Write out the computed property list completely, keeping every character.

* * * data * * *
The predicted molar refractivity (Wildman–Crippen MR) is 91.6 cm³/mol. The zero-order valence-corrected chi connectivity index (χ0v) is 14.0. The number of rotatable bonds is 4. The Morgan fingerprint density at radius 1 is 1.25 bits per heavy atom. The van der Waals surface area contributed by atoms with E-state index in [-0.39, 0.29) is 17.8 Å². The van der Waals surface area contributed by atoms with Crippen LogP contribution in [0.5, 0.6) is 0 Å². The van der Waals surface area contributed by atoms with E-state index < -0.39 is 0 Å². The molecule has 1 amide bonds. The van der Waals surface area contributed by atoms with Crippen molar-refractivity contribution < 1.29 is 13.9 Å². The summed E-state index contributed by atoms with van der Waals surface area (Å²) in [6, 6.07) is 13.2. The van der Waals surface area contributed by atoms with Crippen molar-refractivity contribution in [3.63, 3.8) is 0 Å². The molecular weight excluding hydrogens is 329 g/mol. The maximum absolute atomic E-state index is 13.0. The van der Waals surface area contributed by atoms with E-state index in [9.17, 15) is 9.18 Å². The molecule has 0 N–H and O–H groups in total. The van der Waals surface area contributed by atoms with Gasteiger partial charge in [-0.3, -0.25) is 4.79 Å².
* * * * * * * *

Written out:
The predicted molar refractivity (Wildman–Crippen MR) is 91.6 cm³/mol. The zero-order valence-corrected chi connectivity index (χ0v) is 14.0. The number of rotatable bonds is 4. The Morgan fingerprint density at radius 1 is 1.25 bits per heavy atom. The van der Waals surface area contributed by atoms with E-state index in [-0.39, 0.29) is 17.8 Å². The van der Waals surface area contributed by atoms with Crippen LogP contribution in [0.5, 0.6) is 0 Å². The van der Waals surface area contributed by atoms with E-state index < -0.39 is 0 Å². The molecule has 1 amide bonds. The van der Waals surface area contributed by atoms with Crippen molar-refractivity contribution < 1.29 is 13.9 Å². The summed E-state index contributed by atoms with van der Waals surface area (Å²) in [6, 6.07) is 13.2. The van der Waals surface area contributed by atoms with Crippen molar-refractivity contribution in [3.63, 3.8) is 0 Å². The molecular weight excluding hydrogens is 329 g/mol. The maximum absolute atomic E-state index is 13.0. The van der Waals surface area contributed by atoms with E-state index in [9.17, 15) is 9.18 Å². The molecule has 0 N–H and O–H groups in total. The van der Waals surface area contributed by atoms with Gasteiger partial charge in [-0.3, -0.25) is 4.79 Å².